2- ic%s
3- f%s
4 - ind%ss%sr%s
5 - Ve%
6 - so%s
7- u_0040a05c.

Looking closely you can see the %s format specifiers which is consistent with format strings. We can now break this down further. Taking the first string pushed unto the stack which is at which is at 0040a080 (s_ware\M_0040a080).

                             s_ware\M_0040a080                               XREF[1]:     FUN_0040a908:0040a938(*)  
        0040a080 77 61 72 65 5c       ds         "ware\\M"
        0040a087 00                   ??         00h

At this point we have Soft+ware\\M which gives us Software\\M

Looking at the next entry pushed DAT_0040a088 unto the stack. Looking for the string at 0040a088 we get:

                             s_roso_0040a088                                 XREF[1]:     FUN_0040a908:0040a933(*)  
        0040a088 72 6f 73 6f 00       ds         "roso"
        0040a08d 00                   ??         00h
        0040a08e 00                   ??         00h
        0040a08f 00                   ??         00h

From above we had Software\\M adding the ic+roso we get Software\\Microso

Continuing with the 3rd entry DAT_0040a090 pushed unto the stack we see. 

                             s_t\W_0040a090                                  XREF[1]:     FUN_0040a908:0040a92e(*)  
        0040a090 74 5c 57 00          ds         "t\\W"

At this point we now have Software\\Microso + f + t\\W.  Putting it together we get Software\\Microsoft\W. We can continue going along this path. However, in the interest of time, here is what the final string looks like: Software\Microsoft\Windows\CurrentVersion\Run.

Looking further in to see what is being done with this registry key, we see below:

                             LAB_0040a995                                    XREF[1]:     0040a97d(j)  
        0040a995 ff 75 7c             PUSH       dword ptr [EBP + param_1]                        ; LPCSTR lpString for lstrlenA
        0040a998 ff 15 4c 10 40 00    CALL       dword ptr [->KERNEL32.DLL::lstrlenA]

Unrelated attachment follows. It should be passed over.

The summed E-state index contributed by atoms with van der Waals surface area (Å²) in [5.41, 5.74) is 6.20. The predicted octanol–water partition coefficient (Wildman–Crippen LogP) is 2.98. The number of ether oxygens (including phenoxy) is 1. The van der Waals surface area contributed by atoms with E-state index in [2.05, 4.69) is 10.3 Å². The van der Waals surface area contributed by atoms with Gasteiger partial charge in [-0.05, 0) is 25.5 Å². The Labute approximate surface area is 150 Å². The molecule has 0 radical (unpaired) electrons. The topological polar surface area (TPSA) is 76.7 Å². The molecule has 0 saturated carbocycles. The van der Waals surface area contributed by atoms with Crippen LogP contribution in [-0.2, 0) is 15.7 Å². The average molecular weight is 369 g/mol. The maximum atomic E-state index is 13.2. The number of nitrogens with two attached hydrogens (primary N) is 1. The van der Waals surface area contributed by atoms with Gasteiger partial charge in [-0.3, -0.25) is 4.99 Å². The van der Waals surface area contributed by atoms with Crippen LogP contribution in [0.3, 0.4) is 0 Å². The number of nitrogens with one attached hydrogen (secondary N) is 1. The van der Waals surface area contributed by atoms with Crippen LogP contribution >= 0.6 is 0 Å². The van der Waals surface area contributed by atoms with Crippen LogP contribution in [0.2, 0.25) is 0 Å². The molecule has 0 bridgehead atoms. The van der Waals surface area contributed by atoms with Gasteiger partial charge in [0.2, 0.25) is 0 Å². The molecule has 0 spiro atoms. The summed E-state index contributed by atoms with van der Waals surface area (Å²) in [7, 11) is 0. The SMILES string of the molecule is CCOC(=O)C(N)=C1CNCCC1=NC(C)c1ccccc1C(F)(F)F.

0040a99e 40                   INC        EAX
        0040a99f 50                   PUSH       EAX                                              ; DWORD cbData for RegSetValueExA
        0040a9a0 ff 75 7c             PUSH       dword ptr [EBP + param_1]                        ; BYTE * lpData for RegSetValueExA
        0040a9a3 8d 45 50             LEA        EAX=>local_28,[EBP + 0x50]
        0040a9a6 6a 01                PUSH       0x1                                              ; DWORD dwType for RegSetValueExA
        0040a9a8 6a 00                PUSH       0x0                                              ; DWORD Reserved for RegSetValue
        0040a9aa 50                   PUSH       EAX                                              ; LPCSTR lpValueName for RegSetV
        0040a9ab ff 75 70             PUSH       dword ptr [EBP + local_8]                        ; HKEY hKey for RegSetValueExA
        0040a9ae ff 15 08 10 40 00    CALL       dword ptr [->ADVAPI32.DLL::RegSetValueExA]

Most important for me above is the value which is going to be set. Cheating a bit, I looked at the disassembly and noticed a call to lsstrcpyA and the string Gremlin.

Here is what this looks like in the disassembly.

        0040a94f 68 54 a0 40 00       PUSH       s_Gremlin_0040a054                               ; LPCSTR lpString2 for lstrcpyA
                                                                                                   ; = "Gremlin"
        0040a954 8d 45 50             LEA        EAX=>local_28,[EBP + 0x50]
        0040a957 50                   PUSH       EAX                                              ; LPSTR lpString1 for lstrcpyA
        0040a958 ff 15 14 10 40 00    CALL       dword ptr [->KERNEL32.DLL::lstrcpyA]

Looking at the memory address 0040a054 we see 

                             * lpString2 parameter of lstrcpyA                            *
                             *                                                            *
                             s_Gremlin_0040a054                              XREF[1]:     FUN_0040a908:0040a94f(*)  
        0040a054 47 72 65 6d 6c       ds         "Gremlin"